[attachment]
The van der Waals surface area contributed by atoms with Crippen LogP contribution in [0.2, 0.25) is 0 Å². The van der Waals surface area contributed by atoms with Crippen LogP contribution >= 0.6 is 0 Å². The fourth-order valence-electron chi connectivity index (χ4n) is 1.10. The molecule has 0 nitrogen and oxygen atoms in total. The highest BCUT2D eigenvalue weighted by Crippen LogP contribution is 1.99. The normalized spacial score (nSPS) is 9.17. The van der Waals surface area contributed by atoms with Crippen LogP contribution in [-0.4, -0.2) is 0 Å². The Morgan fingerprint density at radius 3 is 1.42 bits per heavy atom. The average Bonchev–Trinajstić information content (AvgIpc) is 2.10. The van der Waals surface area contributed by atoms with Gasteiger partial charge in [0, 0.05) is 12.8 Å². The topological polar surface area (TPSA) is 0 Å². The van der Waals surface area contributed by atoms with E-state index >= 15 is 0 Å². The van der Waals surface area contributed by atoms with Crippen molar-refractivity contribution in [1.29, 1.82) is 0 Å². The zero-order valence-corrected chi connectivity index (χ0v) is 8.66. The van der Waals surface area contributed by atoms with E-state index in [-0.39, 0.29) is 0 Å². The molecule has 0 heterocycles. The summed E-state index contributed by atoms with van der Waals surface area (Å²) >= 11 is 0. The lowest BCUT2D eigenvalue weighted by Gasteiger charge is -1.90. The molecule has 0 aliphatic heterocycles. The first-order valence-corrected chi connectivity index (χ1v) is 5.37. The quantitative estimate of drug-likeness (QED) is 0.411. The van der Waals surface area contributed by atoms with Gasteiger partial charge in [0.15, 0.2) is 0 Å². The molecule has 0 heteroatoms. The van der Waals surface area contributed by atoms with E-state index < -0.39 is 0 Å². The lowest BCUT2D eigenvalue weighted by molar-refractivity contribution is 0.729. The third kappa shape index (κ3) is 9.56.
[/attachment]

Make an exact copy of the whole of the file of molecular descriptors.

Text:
The van der Waals surface area contributed by atoms with Crippen LogP contribution in [0.2, 0.25) is 0 Å². The van der Waals surface area contributed by atoms with Crippen LogP contribution >= 0.6 is 0 Å². The fourth-order valence-electron chi connectivity index (χ4n) is 1.10. The molecule has 0 nitrogen and oxygen atoms in total. The highest BCUT2D eigenvalue weighted by Crippen LogP contribution is 1.99. The normalized spacial score (nSPS) is 9.17. The van der Waals surface area contributed by atoms with Crippen LogP contribution in [-0.4, -0.2) is 0 Å². The Morgan fingerprint density at radius 3 is 1.42 bits per heavy atom. The average Bonchev–Trinajstić information content (AvgIpc) is 2.10. The van der Waals surface area contributed by atoms with Gasteiger partial charge in [0, 0.05) is 12.8 Å². The topological polar surface area (TPSA) is 0 Å². The van der Waals surface area contributed by atoms with E-state index >= 15 is 0 Å². The van der Waals surface area contributed by atoms with Crippen molar-refractivity contribution in [1.29, 1.82) is 0 Å². The zero-order valence-corrected chi connectivity index (χ0v) is 8.66. The van der Waals surface area contributed by atoms with E-state index in [-0.39, 0.29) is 0 Å². The molecule has 0 heterocycles. The summed E-state index contributed by atoms with van der Waals surface area (Å²) >= 11 is 0. The lowest BCUT2D eigenvalue weighted by Gasteiger charge is -1.90. The molecule has 0 aliphatic heterocycles. The first-order valence-corrected chi connectivity index (χ1v) is 5.37. The quantitative estimate of drug-likeness (QED) is 0.411. The van der Waals surface area contributed by atoms with Gasteiger partial charge in [0.15, 0.2) is 0 Å². The molecule has 0 heteroatoms. The van der Waals surface area contributed by atoms with E-state index < -0.39 is 0 Å². The lowest BCUT2D eigenvalue weighted by molar-refractivity contribution is 0.729. The third kappa shape index (κ3) is 9.56.